The East Cork potter Stephen Pearce made his name a top Irish brand, employed hundreds, spouted thousands, opened businesses, saw key ones crash to earth, and is bouncing back yet again, approaching the age of 70.
Pearce has just written his book about it all, from a bohemian childhood through a rock-and-roll youth to a middle-age designing a bed-linen range for SuperValu.
Mostly autobiography, partly a ‘potted’ history of the Shanagarry Pottery founded by his father, Philip, 60 year ago, it’s a smorgasbord of ideas and images.
Pearce was given a free-spirited childhood, courtesy of his mother, Lucy and, crucially, a formative period spent in the so-called Peckham Experiment in London: like the Jesuits’ line ‘give us the child and we’ll give you the man’, it explains much of his unfettered personality. Pearce is no shy, retiring flower: the expression ‘attention-seeking’ is understating it.
Second-generation in a business he threw himself into, his artistry and ambition attracted admirers and acolytes, but with a personality so big, brash and unable to do modesty — or even false modesty — he’s had almost as many detractors and begrudgers, or just those who couldn’t work with him in business.
He crossed swords with planners, and bishops and banks. But, Warrior Spirit?... not sure it’s a title designed to lure in the ambivalent. Yet, with so many life battles fought, including a very painful empire crash and a bruising receivership, it’s almost understandable why he stuck, and is struck with, the title.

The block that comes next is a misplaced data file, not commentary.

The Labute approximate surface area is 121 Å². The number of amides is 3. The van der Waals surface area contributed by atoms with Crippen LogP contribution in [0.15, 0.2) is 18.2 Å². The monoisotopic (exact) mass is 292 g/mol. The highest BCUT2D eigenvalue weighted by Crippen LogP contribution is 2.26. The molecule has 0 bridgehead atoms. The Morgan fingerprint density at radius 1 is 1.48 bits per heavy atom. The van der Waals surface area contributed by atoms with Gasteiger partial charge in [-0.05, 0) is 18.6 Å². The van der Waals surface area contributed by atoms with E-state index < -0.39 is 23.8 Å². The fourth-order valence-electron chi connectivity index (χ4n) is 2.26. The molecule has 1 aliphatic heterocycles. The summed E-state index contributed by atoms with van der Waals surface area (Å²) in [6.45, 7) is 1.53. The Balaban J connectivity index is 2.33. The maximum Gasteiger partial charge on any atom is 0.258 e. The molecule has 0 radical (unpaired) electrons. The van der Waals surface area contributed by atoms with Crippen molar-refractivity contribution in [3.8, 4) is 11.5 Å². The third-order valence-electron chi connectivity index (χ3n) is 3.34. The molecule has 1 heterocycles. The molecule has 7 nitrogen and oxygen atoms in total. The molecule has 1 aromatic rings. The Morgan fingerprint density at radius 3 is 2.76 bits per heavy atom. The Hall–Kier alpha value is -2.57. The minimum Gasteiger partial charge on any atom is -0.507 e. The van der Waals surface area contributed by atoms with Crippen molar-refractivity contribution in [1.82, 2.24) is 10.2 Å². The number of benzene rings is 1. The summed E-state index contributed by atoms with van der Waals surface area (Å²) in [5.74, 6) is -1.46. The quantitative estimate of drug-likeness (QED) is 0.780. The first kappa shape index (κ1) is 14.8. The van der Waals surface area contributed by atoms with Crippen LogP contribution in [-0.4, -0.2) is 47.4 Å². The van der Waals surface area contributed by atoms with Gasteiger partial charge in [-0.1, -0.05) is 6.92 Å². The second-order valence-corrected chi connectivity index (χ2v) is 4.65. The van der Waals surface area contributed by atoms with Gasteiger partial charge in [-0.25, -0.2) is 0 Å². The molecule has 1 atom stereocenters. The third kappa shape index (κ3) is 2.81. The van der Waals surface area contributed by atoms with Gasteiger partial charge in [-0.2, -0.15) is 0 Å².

Craft-wise, he produced and maintained signature collections of pottery, filling the wedding-lists of a generation.
Add in off-centre circles of overlapping friends, rollercoaster rides of business ideas and ventures through four decades, from a ‘Shanagarry Set’ base, and there’s loads to digest, and disagree with.
Among the celebrations, there’s a measure of regret and reflection here from a man not afraid to admit to feet of clay, but with a fast-spinning mind. Stephen Pearce did raise the bar for craft, and craft shops; his Paul Street shop-venture fostered urban renewal in Cork City’s neglected Huguenot Quarter.
A strong presence in Cork, and crafts, since the 1980s, Pearce’s output and input fills this 270-page read, best digested in smaller doses (and pity there’s no index.) He had the choice of 7,500 quality images, thanks to a long friendship with the late photographer, Kevin Dunne: this could be seen as their last collaboration.
However, the many glossy images almost skew this mixed-bag book towards catalogue; Pearce’s own biography is plenty colourful enough — but where do you draw the line between the potter and his pottery?
* Available www.stephenpearce.com, SP pottery retailers, or €30 at his Shanagarry pottery